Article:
Log In

Reset Password
  • MENU
    Friday, June 21, 2024

    ‘The Beautiful Game’ review: Film inspired by Homeless World Cup gets by on vibes

    Spirit goes a long way in “The Beautiful Game.”

    Releasing this week on Netflix, the sports comedy-drama shines a light on the Homeless World Cup, an annual event in which, yes, homeless male and female footballers — soccer players to us — play for their countries in matches of four-on-four “street” soccer, which is played on a smaller field, er, pitch.

    Made with the support of the event’s namesake organization and said to be inspired by true stories, “The Beautiful Game” focuses mainly on fellas comprising the English club and their coach, a former professional star player.

    The direction by the suddenly busy Thea Sharrock — her film “Wicked Little Letters” debuted at the Toronto International Film Festival last year and lands in theaters this week — and screenplay by Frank Cottrell-Boyce leave a lot to be desired.

    The film has the flow of a match where neither team manages more than a few scoring opportunities, but it does eke out a win.

    The ever-enjoyable Bill Nighy (“The Best Exotic Marigold Hotel,” “Living”) stars as the aforementioned player-turned-coach, Mal, who also spent time as a scout for a pro club. When we meet him, he is hunting for big game — former pro Vinny (Micheal Ward), who has been living out of his car for a stretch as he’s struggled to find steady work.

    Mal explains to Vinny that he’s been involved with the Homeless World Cup for years and that he’s set to take his 12th team to the tournament, which this year is in Rome.

    “You ever won it?” Vinny asks.

    “It’s not about winning,” Mal says.

    “You’re desperate to win it.”

    “Well, I wouldn’t object.”

    Mal tells him that every player at the tournament has a story to tell — “heartbreaking, unexpected, thrilling stories” — and seems to want Vinny to take part in the Homeless World Cup for reasons that go beyond the fact he clearly would be the team’s best player.

    Vinny is the prideful type and initially rebuffs Mal, but perhaps eager to impress the young daughter he visits at a playground who’s being raised by his ex, he agrees to go.

    With the possible exception of the team’s existing striker, Cal (Kit Young), the players warmly welcome Vinny into their supportive dynamic, but he chooses to keep his distance, even once they’re all in Rome and competing. He does provide some much-needed scoring punch, unabashedly installing a “pass it to me” core team strategy.

    It isn’t the fault of Ward (“Empire of Light,” “The Old Guard”) that it’s so hard to warm to Vinny, as Sharrock, whose credits also include the controversial 2016 tearjerker “Me Before You,” and Cottrell-Boyce, perhaps best known for TV writing, fly too close to the sun with his character arc. Vinny simply is too hard to like for too long.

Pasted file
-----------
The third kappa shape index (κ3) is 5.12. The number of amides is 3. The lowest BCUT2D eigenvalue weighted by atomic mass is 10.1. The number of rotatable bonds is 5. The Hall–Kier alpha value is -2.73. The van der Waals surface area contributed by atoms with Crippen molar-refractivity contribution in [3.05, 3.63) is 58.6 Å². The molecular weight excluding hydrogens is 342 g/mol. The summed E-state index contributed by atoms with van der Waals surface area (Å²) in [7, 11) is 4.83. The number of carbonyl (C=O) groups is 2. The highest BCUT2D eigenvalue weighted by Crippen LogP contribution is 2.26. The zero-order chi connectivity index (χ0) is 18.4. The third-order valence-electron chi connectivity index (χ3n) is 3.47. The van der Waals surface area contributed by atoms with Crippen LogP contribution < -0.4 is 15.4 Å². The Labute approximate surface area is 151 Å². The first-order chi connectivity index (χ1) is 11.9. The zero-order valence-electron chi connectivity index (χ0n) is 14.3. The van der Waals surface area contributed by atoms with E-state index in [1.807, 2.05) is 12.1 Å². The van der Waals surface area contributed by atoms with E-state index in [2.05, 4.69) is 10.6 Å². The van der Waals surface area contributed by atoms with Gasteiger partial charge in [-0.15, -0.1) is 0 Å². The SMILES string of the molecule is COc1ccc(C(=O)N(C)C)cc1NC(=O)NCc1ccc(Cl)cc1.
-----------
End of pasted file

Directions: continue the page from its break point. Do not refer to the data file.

As a result, we wish "The Beautiful Game” gave us more time with Nighy’s Mal, who habitually talks to his beloved late wife. Still, there seems to be a little chemistry between him and Gabriella (Valeria Golino of “Rain Man” fame), who helps run the event and talks a little trash on behalf of her host Italian squad. it feels like a missed opportunity not to make more out of, um, “Mal-riella,” if we may be so bold, than the movie does.

    “The Beautiful Game” includes mini-subplots involving the English players, the closest to impactful of which involves Nathan (Callum Scott Howells), a recovering heroin addict who tries hard to connect with his cold roommate, Vinny.

    The movie also devotes some attention to two other teams: South Africa, expected to be the dominant squad in England’s group before running into travel trouble; and Japan, competing for the first time. Thanks to the performance of Susan Wokoma as the infectiously enthusiastic nun coaching the South African team, the former element adds a little something to the proceedings. (The latter adds very little.)

    Lastly, we spend a little time with Rosita (Cristina Rodlo), a hugely talented player for the U.S. who catches the eye of British player Jason (Sheyi Cole), who doesn’t make the best of first impressions. After getting past that, they spend a bit of time together, with Rosita explaining why the Homeless World Cup — and soccer in general — could mean so much to her future.

    Thinking “Ted Lasso” crossed with “Next Goal Wins” gets you in the ballpark as to what “The Beautiful Game” has to offer, although it's not as strong as either the Apple TV+ hit or the 2023 film from writer-director Taika Waititi, respectively.

    Despite all its fumbling about, “The Beautiful Game” succeeds as a celebration of the Homeless World Cup, championing not only what the experience means for those who participate in it but also its power to inspire others around the world.

    According to the film’s production notes, the event has taken place 18 times since its inaugural 2003 event in Graz, Austria. After three years off due to the COVID-19 pandemic, the Homeless World Cup took place last year in Sacramento, California, with this year’s set for Seoul, South Korea, in September.

    A number of nonspeaking roles in the film are played by those who have competed in the affair, lending that little bit of authenticity to “The Beautiful Game.”

    In the end, what Mal says about the Homeless World Cup may be true, that it’s not about winning. Instead, it would seem to be about lifting the spirit, as the movie inspired by it does.



    2.5 stars (out of 4)

    MPA rating: PG-13 (for some language, a suggestive reference, brief partial nudity and drug references)

    Running time: 2:05

    How to watch: On Netflix

    Comment threads are monitored for 48 hours after publication and then closed.